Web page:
Development of Fe3O4 core–TiO2 shell nanocomposites and nanoconjugates as a foundation for neuroblastoma radiosensitization

William Liu, Salida Mirzoeva, Ye Yuan, Junjing Deng, Si Chen, Barry Lai, Stefan Vogt, Karna Shah, Rahul Shroff, Reiner Bleher, Qiaoling Jin, Nghia Vo, Remon Bazak, Carissa Ritner, Stanley Gutionov, Sumita Raha, Julia Sedlmair, Carol Hirschmugl, Chris Jacobsen, Tatjana PauneskuJohn Kalapurkal, Gayle E. Woloschak*

*Corresponding author for this work

Research output: Contribution to journalArticlepeer-review

10 Scopus citations


Background: Neuroblastoma is the most common extracranial solid malignancy in childhood which, despite the current progress in radiotherapy and chemotherapy protocols, still has a high mortality rate in high risk tumors. Nanomedicine offers exciting and unexploited opportunities to overcome the shortcomings of conventional medicine. The photocatalytic properties of Fe3O4 core-TiO2 shell nanocomposites and their potential for cell specific targeting suggest that nanoconstructs produced using Fe3O4 core-TiO2 shell nanocomposites could be used to enhance radiation effects in neuroblastoma. In this study, we evaluated bare, metaiodobenzylguanidine (MIBG) and 3,4-Dihydroxyphenylacetic acid (DOPAC) coated Fe3O4@TiO2 as potential radiosensitizers for neuroblastoma in vitro. Results: The uptake of bare and MIBG coated nanocomposites modestly sensitized neuroblastoma cells to ionizing radiation. Conversely, cells exposed to DOPAC coated nanocomposites exhibited a five-fold enhanced sensitivity to radiation, increased numbers of radiation induced DNA double-strand breaks, and apoptotic cell death. The addition of a peptide mimic of the epidermal growth factor (EGF) to nanoconjugates coated with MIBG altered their intracellular distribution. Cryo X-ray fluorescence microscopy tomography of frozen hydrated cells treated with these nanoconjugates revealed cytoplasmic as well as nuclear distribution of the nanoconstructs. Conclusions: The intracellular distribution pattern of different nanoconjugates used in this study was different for different nanoconjugate surface molecules. Cells exposed to DOPAC covered nanoconjugates showed the smallest nanoconjugate uptake, with the most prominent pattern of large intracellular aggregates. Interestingly, cells treated with this nanoconjugate also showed the most pronounced radiosensitization effect in combination with the external beam x-ray irradiation. Further studies are necessary to evaluate mechanistic basis for this increased radiosensitization effect. Preliminary studies with the nanoparticles carrying an EGF mimicking peptide showed that this approach to targeting could perhaps be combined with a different approach to radiosensitization – use of nanoconjugates in combination with the radioactive iodine. Much additional work will be necessary in order to evaluate possible benefits of targeted nanoconjugates carrying radionuclides. Graphic abstract: [Figure not available: see fulltext.]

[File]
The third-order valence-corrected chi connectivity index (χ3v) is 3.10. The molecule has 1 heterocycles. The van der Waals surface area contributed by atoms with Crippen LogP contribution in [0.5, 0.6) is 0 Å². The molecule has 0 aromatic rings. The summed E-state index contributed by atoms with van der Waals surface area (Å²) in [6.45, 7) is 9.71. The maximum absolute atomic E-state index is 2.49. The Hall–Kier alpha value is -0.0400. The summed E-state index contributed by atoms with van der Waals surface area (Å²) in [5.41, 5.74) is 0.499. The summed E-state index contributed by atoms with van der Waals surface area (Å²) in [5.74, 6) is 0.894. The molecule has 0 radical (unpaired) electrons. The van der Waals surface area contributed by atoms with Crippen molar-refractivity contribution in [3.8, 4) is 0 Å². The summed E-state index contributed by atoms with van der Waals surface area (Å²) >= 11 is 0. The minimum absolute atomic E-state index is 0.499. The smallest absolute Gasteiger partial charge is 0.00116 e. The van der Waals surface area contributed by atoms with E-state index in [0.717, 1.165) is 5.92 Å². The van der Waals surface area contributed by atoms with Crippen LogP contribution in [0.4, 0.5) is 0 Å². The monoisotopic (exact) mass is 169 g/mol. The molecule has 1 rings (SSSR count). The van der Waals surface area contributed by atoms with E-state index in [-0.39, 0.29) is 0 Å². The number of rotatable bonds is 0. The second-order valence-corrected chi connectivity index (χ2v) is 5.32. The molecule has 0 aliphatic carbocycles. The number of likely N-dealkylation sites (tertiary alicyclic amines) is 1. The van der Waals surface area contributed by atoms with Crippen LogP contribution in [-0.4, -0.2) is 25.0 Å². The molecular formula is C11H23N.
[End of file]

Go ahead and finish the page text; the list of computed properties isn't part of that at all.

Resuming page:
Original languageEnglish (US)
Article number12
JournalCancer Nanotechnology
Issue number1
StatePublished - Dec 2021


  • Iron oxide core nanoparticles
  • Nanocomposites
  • Nanoconjugates
  • Neuroblastoma
  • Radiosensitization
  • Titanium dioxide shell nanoparticles

ASJC Scopus subject areas

  • Oncology
  • Biomedical Engineering
  • Physical and Theoretical Chemistry
  • Pharmaceutical Science


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